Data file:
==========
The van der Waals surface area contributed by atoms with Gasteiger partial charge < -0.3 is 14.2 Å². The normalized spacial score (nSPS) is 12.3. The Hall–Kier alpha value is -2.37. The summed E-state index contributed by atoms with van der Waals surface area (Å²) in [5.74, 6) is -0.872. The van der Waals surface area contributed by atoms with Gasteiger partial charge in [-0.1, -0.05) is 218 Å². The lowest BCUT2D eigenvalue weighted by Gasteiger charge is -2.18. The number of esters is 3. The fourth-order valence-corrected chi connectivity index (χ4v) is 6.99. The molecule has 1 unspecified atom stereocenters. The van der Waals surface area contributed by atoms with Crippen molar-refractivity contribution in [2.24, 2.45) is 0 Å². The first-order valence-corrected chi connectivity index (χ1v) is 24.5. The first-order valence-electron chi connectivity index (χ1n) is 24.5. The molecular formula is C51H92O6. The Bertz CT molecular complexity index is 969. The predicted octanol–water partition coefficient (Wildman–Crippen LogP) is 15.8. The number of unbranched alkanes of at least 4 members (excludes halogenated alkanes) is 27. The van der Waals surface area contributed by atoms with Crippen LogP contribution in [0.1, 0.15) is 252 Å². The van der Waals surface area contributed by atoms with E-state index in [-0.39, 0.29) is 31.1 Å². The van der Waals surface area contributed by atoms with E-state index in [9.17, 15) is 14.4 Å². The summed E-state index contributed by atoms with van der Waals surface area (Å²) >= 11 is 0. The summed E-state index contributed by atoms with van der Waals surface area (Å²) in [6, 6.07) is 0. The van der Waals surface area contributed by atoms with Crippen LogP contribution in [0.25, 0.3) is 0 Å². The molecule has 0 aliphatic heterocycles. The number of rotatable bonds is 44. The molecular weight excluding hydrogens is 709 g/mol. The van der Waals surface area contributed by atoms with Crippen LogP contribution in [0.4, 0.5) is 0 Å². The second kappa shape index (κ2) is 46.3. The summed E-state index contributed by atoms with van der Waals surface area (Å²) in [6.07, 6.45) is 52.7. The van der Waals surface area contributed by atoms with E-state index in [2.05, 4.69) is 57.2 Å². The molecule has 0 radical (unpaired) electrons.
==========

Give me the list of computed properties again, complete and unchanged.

The van der Waals surface area contributed by atoms with Gasteiger partial charge < -0.3 is 14.2 Å². The normalized spacial score (nSPS) is 12.3. The Hall–Kier alpha value is -2.37. The summed E-state index contributed by atoms with van der Waals surface area (Å²) in [5.74, 6) is -0.872. The van der Waals surface area contributed by atoms with Gasteiger partial charge in [-0.1, -0.05) is 218 Å². The lowest BCUT2D eigenvalue weighted by Gasteiger charge is -2.18. The number of esters is 3. The fourth-order valence-corrected chi connectivity index (χ4v) is 6.99. The molecule has 1 unspecified atom stereocenters. The van der Waals surface area contributed by atoms with Crippen molar-refractivity contribution in [2.24, 2.45) is 0 Å². The first-order valence-corrected chi connectivity index (χ1v) is 24.5. The first-order valence-electron chi connectivity index (χ1n) is 24.5. The molecular formula is C51H92O6. The Bertz CT molecular complexity index is 969. The predicted octanol–water partition coefficient (Wildman–Crippen LogP) is 15.8. The number of unbranched alkanes of at least 4 members (excludes halogenated alkanes) is 27. The van der Waals surface area contributed by atoms with Crippen LogP contribution in [0.1, 0.15) is 252 Å². The van der Waals surface area contributed by atoms with E-state index in [-0.39, 0.29) is 31.1 Å². The van der Waals surface area contributed by atoms with E-state index in [9.17, 15) is 14.4 Å². The summed E-state index contributed by atoms with van der Waals surface area (Å²) >= 11 is 0. The summed E-state index contributed by atoms with van der Waals surface area (Å²) in [6, 6.07) is 0. The van der Waals surface area contributed by atoms with Crippen LogP contribution in [0.25, 0.3) is 0 Å². The molecule has 0 aliphatic heterocycles. The number of rotatable bonds is 44. The molecular weight excluding hydrogens is 709 g/mol. The van der Waals surface area contributed by atoms with Crippen LogP contribution in [0.4, 0.5) is 0 Å². The second kappa shape index (κ2) is 46.3. The summed E-state index contributed by atoms with van der Waals surface area (Å²) in [6.07, 6.45) is 52.7. The van der Waals surface area contributed by atoms with E-state index in [2.05, 4.69) is 57.2 Å². The molecule has 0 radical (unpaired) electrons.